Paderborn, Germany, 2015-1-22 — /EPR Retail News/ — Just four years after introducing Wincor Nixdorf’s CINEO recycling technology across the board, Sparkasse Fürth can look back on positive results. Thanks to more efficient processes, the bank has realized significant savings with its self-service park of 32 CINEO C4060/5 and C4060/8 devices in 22 of its 27 branches and six self-service locations. Cash-in-transit (CIT) costs dropped dramatically since the bank was able to reduce CIT calls to large branches from three or four per week to just one. And because the need for manual replenishments of ATMs decreased, the bank’s centralized service area was able to reduce its staff capacity by 3.5 full-time equivalents (FTE).
According to Manuela Dinkel, who heads up Sparkasse’s central service, the key to the success of the bank’s new teller concept was the rigorous use of the latest generation of cash recyclers from the CINEO family. In conjunction with the bank’s self-service front office software, which was already installed, the bank was able to transfer most of its teller transactions to cash recyclers without the need to keep greater volumes of cash in reserve at its individual branches. One of the key factors in the decision in favor of Wincor Nixdorf was the fact that its CINEO systems can sort out K3 banknotes that are suspected of being forgeries, thus fulfilling the German Bun-desbank’s requirements for the bank’s handling of the contents of cash recycler all-boxes.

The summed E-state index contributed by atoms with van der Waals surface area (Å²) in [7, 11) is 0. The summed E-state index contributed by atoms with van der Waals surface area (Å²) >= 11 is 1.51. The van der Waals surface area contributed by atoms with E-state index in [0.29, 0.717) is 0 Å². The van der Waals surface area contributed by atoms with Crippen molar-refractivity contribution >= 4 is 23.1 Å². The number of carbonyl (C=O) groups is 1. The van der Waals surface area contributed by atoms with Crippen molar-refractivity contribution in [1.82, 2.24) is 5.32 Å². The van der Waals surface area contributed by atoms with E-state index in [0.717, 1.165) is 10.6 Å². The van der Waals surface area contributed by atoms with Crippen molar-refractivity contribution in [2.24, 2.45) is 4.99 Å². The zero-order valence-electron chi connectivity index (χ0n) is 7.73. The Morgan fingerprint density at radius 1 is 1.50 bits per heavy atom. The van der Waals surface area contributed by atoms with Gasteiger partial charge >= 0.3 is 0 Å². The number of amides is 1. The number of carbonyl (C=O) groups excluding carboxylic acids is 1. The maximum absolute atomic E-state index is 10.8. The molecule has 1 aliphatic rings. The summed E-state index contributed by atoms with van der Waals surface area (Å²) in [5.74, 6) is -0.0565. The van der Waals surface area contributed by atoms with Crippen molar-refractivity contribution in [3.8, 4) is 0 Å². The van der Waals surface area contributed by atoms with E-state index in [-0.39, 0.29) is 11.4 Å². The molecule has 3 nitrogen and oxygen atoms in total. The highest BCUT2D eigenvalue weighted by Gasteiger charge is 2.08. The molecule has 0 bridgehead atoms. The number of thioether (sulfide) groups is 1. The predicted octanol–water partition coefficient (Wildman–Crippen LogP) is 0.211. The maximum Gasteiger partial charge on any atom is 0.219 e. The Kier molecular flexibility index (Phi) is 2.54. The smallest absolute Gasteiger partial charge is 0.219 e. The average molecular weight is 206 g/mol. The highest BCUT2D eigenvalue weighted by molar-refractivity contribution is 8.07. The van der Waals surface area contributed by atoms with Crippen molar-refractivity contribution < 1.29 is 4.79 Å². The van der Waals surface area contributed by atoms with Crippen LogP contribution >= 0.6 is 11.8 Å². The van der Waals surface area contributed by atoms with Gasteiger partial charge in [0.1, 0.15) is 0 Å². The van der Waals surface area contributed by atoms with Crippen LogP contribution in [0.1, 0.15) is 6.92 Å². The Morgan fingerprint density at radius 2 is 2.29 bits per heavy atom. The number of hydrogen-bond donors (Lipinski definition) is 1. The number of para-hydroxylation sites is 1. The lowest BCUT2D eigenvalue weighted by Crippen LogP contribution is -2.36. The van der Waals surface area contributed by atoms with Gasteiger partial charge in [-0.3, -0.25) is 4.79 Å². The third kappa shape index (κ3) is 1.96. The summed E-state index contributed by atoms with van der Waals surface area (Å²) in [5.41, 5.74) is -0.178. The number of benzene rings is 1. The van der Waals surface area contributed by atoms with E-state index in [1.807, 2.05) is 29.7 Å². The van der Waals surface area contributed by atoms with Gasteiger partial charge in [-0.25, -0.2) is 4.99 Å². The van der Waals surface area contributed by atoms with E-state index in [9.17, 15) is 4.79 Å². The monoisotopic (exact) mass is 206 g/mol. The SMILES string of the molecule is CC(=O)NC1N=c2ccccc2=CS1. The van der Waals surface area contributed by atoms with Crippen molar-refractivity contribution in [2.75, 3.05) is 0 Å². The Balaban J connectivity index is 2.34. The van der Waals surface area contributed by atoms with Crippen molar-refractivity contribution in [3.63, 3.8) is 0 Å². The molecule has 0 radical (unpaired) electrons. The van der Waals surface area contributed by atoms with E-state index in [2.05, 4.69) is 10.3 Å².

A critical element in the concept is that all of the branches of the same size were identically equipped, based on their teller transaction volume. The larger branches use exclusively 8-cassette machines, and the mid-size branches have one 8-cassette and one 5-cassette machine each. Only the smallest branches operate just one 5-cassette machine, because they rarely have deposits of 500-euro banknotes.
Yet cash dispensing variants and site-specific device configuration were just as sig-nificant in the acceptance of the cash recyclers: practical experience over the four years showed that genuine savings can only be achieved when pure cash dispensers are, in some cases, removed entirely, and the device models are chosen to meet site-specific needs. If cash dispensers continue to be used, the denominations dispensed by the recyclers must be very similar to the dispensing patterns of the cash dispensers, because otherwise the acceptance of the recyclers declines strongly.
For this reason, the device park needs constant fine-tuning to ensure that the recy-clers remain available without increasing the need for CIT calls. IT monitoring by Wincor Nixdorf thus has a special role to play in the service concept, since it ensures a device park availability of more than 98%.